In its third episode, “Articles of Incorporation,” Silicon Valley continued to explore every step of the startup process. As the series has shown, almost all aspects are ripe for satire. “Articles of Incorporation” also deftly continued the process not only of Richard learning and developing as the head of his business, but deepening the relationships among the central characters, giving them both believable and comically absurd facets. Hit the jump for why “small is the new big!”
There could not have been a more perfect way to kick off an episode of Silicon Valley than to have Gavin Belson in a ridiculous video touting the Nucleus project, ending with: “if we can make your audio and video files smaller, we can make cancer smaller. And hunger. And AIDS.” Gavin may be the broadest and most ridiculous of all the characters so far on the show (yes, including Erlich), because he’s so many parodies rolled into one. Less is more, though, (“small is the new big!”) and the show knows how to pepper Gavin in just enough to give rise to the absurdities of that tech haven, but not to go too far.
That’s a hard thing to suggest — that is, that the show doesn’t go too far — when later in the episode Erlich went on a vision quest in the desert, where tech logos grew out of cacti, and rained upon him until he was reduced to the fetal position, repeating “make the world a better place” over and over again in a waking nightmare of corporate tech speak (later still, we learned he smeared Richard’s name and phone number on a bathroom wall in shit).
As ridiculous and funny as Erlich is though, making him remain too over the top will eventually ruin his role, because understatement is what the show does best. The series’ brilliance comes from its layered jokes and density of material. The visual gag of the t-shirts Richard bought was augmented by everyone’s quips about it, but that all led into Richard’s defensive stance about the name of the company. It was a joke that was laced throughout the episode, but also served as its narrative crux: in the end, Richard got the name he wanted, and negotiated (kinda) his way into what he had originally agreed upon for its cost.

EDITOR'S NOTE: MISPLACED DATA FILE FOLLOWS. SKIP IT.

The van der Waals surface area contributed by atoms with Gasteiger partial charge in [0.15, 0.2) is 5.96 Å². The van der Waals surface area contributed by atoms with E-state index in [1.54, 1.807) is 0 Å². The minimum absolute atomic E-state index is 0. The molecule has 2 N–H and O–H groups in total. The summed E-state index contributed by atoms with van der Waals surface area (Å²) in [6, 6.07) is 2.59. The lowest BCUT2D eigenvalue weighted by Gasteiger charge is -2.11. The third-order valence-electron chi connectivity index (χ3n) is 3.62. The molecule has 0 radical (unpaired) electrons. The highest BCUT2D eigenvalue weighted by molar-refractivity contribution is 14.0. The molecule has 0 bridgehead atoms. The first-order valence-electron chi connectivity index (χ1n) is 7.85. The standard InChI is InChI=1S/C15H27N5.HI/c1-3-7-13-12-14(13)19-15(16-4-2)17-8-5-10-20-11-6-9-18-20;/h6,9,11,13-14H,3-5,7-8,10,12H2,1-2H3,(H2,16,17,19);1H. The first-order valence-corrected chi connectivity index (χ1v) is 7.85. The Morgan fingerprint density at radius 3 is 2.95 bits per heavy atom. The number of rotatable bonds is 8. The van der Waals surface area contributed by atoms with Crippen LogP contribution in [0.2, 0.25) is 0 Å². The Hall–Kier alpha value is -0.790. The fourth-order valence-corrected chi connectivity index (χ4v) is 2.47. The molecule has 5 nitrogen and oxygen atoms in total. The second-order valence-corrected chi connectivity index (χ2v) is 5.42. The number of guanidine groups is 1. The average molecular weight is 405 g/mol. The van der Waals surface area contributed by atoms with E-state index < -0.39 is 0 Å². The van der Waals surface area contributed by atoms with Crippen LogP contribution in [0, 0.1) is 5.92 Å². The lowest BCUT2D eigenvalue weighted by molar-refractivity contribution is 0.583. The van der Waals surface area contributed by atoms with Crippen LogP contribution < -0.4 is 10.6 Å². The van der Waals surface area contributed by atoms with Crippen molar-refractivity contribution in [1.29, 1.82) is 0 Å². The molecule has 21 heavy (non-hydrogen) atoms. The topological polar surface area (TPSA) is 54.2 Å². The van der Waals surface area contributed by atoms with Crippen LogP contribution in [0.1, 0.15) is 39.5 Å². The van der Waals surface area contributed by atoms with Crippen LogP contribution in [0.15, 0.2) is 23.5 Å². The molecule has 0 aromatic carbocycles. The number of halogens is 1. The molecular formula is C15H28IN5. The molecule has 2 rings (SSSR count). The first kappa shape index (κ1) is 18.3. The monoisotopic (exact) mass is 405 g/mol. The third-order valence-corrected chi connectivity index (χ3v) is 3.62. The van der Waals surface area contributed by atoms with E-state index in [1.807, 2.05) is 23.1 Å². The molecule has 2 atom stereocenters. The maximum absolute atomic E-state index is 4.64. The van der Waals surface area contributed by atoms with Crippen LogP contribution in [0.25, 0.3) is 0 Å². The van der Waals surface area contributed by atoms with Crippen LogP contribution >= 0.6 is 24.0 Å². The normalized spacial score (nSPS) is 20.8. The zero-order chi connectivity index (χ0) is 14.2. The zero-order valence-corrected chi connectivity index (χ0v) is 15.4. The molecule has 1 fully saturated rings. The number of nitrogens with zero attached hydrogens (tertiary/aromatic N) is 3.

Other jokes like Dinesh’s comments about Gilfoyle’s illegal status weren’t just one-offs, but a repartee that continued throughout the episode, and even provided further insight into those characters. Jared also got a few more opportunities to share his arsenal of bizarre facts, including the personal fact that his name is actual Donald. His seemingly throwaway line about saying your name so your attacker has to humanize you came back though when the housemates prepared to defend themselves against the original Pied Piper owner. So far, every episode of Silicon Valley has been insular and self-reflective to a huge degree — it makes the show that much more satisfying.
The real scene-stealer though continues to be Christopher Evan Welch as Peter Gregory, with his fascinations about Burger King, sesame seeds, and cicadas. He showed why he’s brilliant and rich, yet also socially inept and somewhat childlike. The way Welch plays him, and delivers those strange lines, is both hilarious and mesmerizing. The tragic flip side to this is that Welch died from lung cancer halfway through filming. I’m not sure which episode will be his last, but savor him while you can. Silicon Valley teaches us that every small trial and triumph deserves to be noted, and Welch’s turn as Peter Gregory is one of the greatest small roles I can remember. Small is the new big.
Episode Rating: A-
Musings and Miscellanea:
— “It looks like a guy sucking a dick, and then he has another dick behind his ear for later” – Dinesh.
— Despite Jared’s real name being Donald, I will keep calling him Jared. I also loved how he switched names halfway through his defensive repetition.
— Thomas Middleditch is just perfect in the way he plays Richard. He’s so awkward and vulnerable and likable, but there’s a little backbone there (which is always tempers with slightly spastic behavior).
— My only complaint with the show is not necessarily just a lack of women, but that the women (Read: one woman, Monica), has almost nothing to do. Hopefully her role will be expanded somehow moving forward, especially comedically (but for now, she has to play it straight next to Peter Gregory, because he’s so crazy).
— The dialogue on the show is so good, like the conversation between Dinesh and Richard about how Richard is not a negotiator: the outcome of their discussion proved the point (as Richard conceded, “Ok, well, I’m a decent negotiator).
— “Smiler is also something guys call women’s assholes” – Dinesh.
— The guy who played Jaime, currently (and probably soon formerly) of Bevmo, did such a great job of showing his total emotional collapse when he found out Richard was actually broke.
— Oh my dear lord, the ending where Erlich had stolen that child and said it was him reincarnated in the same time … I lost it.
— “Hitler played the bassoon, so technically, Hitler is the Hitler of music” – Jared.